Camponotus Myrmamblys inquilinus species group

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Based on Zettel et al. 2018.



Key to Camponotus Myrmamblys inquilinus species group


Small species, HW (minor) 1.11–1.55, HW (major) 1.67–1.96, with a strongly dimorphic worker caste, including a phragmotic major worker. Minor worker: Microsculpture relatively uniform, consisting of fine isodiametric meshes. With numerous stiff, erect or suberect, acuminate setae all over dorsum (except with short setae on pronotum in two species). Head roundish or domed on vertex, always longer than wide. Distance of antennal insertions in the range of Camponotus (ASM/HWex = 0.26–0.36, ASM/CLW = 0.55–0.73). Clypeus distinctly wider than long (CLW/CLL = 1.12–1.61) with anterolateral extremities neither extended nor set off from rest of clypeus by a sulcus or impression; base often emarginate. In most species frontal carinae relatively short and antennal insertion approximately at their midlength. Mandible punctate, with five teeth. Scape long and slender. Mesosoma elongated, narrow, and low, not strongly constricted; propodeum unmodified, without elevations of outline in lateral aspect. Gaster variably coloured, but never with strongly contrasting yellow marks or broad translucent hind margins of tergites. Major worker (not known in all species): Head phragmotic, obliquely truncated; anterior part (clypeus and genae) often with coarse punctures. All appendages much shorter than in minor worker. Setae often reduced. Gyne (only known in few species): Head shape intermediate. Sculpture of head similar to major worker.

Minor workers of this group strongly resemble species of Colobopsis, specifically of the Colobopsis cylindrica group (sensu Emery 1925, modified and discussed by Laciny et al. 2018). However, the minor workers of the C. inquilinus group differ from the Colobopsis cylindrica group by long, stiff setae on mesosoma and petiole, a shallowly convex dorsal outline of the petiole (not medially flat or shallowly concave), and smaller mesothoracic and propodeal spiracles. In addition, the measurements of C. inquilinus group species largely fit the discrimination characters of Camponotus presented by Ward et al. (2016) (see Table 1, Zettel et al. 2018). Moreover, in some species pupae are confirmed to be not naked as in Colobopsis, but with cocoons as in Camponotus (comp. Wheeler 1904).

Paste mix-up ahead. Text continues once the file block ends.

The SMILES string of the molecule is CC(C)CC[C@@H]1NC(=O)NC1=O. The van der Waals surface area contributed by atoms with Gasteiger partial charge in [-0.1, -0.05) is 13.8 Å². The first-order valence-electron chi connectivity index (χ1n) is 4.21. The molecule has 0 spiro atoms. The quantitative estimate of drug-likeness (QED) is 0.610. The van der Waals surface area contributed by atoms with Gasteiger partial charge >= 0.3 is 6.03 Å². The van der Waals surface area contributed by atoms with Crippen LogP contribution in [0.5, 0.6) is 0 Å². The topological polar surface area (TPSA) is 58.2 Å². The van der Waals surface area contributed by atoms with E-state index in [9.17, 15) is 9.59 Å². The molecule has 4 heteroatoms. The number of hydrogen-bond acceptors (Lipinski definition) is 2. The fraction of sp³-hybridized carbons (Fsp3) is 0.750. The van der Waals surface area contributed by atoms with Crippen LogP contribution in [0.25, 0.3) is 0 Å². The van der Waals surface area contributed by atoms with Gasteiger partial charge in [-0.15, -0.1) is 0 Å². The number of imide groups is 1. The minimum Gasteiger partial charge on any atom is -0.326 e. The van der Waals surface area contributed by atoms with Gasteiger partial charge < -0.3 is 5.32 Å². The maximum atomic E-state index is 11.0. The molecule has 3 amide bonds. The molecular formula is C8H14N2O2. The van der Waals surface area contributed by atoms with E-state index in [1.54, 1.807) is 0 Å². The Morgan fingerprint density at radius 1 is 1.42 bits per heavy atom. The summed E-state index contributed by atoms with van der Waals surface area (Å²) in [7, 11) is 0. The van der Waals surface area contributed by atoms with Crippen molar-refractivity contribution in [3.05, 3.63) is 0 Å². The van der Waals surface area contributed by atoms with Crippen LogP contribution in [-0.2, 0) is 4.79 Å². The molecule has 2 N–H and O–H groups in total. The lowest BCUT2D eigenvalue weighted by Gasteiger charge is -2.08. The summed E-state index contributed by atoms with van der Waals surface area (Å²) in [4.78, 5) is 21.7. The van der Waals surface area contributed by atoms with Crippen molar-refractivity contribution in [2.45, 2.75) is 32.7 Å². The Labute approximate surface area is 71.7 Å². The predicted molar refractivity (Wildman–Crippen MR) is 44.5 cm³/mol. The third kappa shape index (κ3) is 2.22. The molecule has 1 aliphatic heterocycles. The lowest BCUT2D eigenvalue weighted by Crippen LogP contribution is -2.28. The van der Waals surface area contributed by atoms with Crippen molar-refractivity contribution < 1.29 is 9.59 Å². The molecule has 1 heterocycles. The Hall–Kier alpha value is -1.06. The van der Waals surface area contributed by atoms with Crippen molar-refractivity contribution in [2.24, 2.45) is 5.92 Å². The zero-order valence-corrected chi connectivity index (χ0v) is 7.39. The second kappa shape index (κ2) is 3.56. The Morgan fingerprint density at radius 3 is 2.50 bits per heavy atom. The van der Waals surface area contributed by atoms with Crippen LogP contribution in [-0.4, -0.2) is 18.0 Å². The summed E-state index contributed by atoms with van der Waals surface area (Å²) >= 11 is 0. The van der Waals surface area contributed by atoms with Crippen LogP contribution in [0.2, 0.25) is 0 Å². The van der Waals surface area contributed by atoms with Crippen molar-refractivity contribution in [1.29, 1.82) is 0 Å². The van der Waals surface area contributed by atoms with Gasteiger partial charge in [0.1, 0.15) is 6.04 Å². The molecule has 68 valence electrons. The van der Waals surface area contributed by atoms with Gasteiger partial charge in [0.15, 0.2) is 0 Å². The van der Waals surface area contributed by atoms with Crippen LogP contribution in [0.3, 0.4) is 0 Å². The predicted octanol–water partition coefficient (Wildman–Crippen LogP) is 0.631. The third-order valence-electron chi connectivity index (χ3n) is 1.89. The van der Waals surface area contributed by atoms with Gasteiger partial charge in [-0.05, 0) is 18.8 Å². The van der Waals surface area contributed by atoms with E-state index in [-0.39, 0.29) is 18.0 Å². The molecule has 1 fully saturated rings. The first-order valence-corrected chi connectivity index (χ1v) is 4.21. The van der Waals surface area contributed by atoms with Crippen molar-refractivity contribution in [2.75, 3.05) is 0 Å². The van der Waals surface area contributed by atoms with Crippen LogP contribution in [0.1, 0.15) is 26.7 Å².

As far as known, this group is distributed from Myanmar eastwards to Borneo and the Philippines. This area largely overlaps with the distribution of the Colobopsis cylindrica group, which, however, reaches Sulawesi in the east.


We have evidence that at least some of the treated species are associated with species of Colobopsis, which closely resemble the respective species in colouration. Although their biology is still poorly studied, this fact suggests some form of mimicry, probably linked to a parabiotic lifestyle in the C. inquilinus group. See biological notes for Camponotus inquilinus Camponotus trietericus, and Camponotus paracolobopsis.


We place the C. inquilinus group within Myrmamblys and thereby follow a system used by most of the previous authors (Emery 1925, Santschi 1926). Deviating from Emery (1925), who placed Camponotus kutteri in the C. reticulatus group, we preliminarily include this species in our new species group. Species of the C. reticulatus group have various modifications of the propodeum, which is either saddle-shaped anteriorly or with long posterior convexity. Species of the C. inquilinus group, on the other hand, are lacking peculiar modifications of the dorsal mesosomal outline. In addition, the species included in the C. inquilinus group lack yellow patches and broad translucent hind margins of tergites as commonly seen in species of the C. reticulatus group. The common character of the C. inquilinus group is a strong similarity to species of the Colobopsis cylindrica group, a fact that is interpreted as a form of mimicry.

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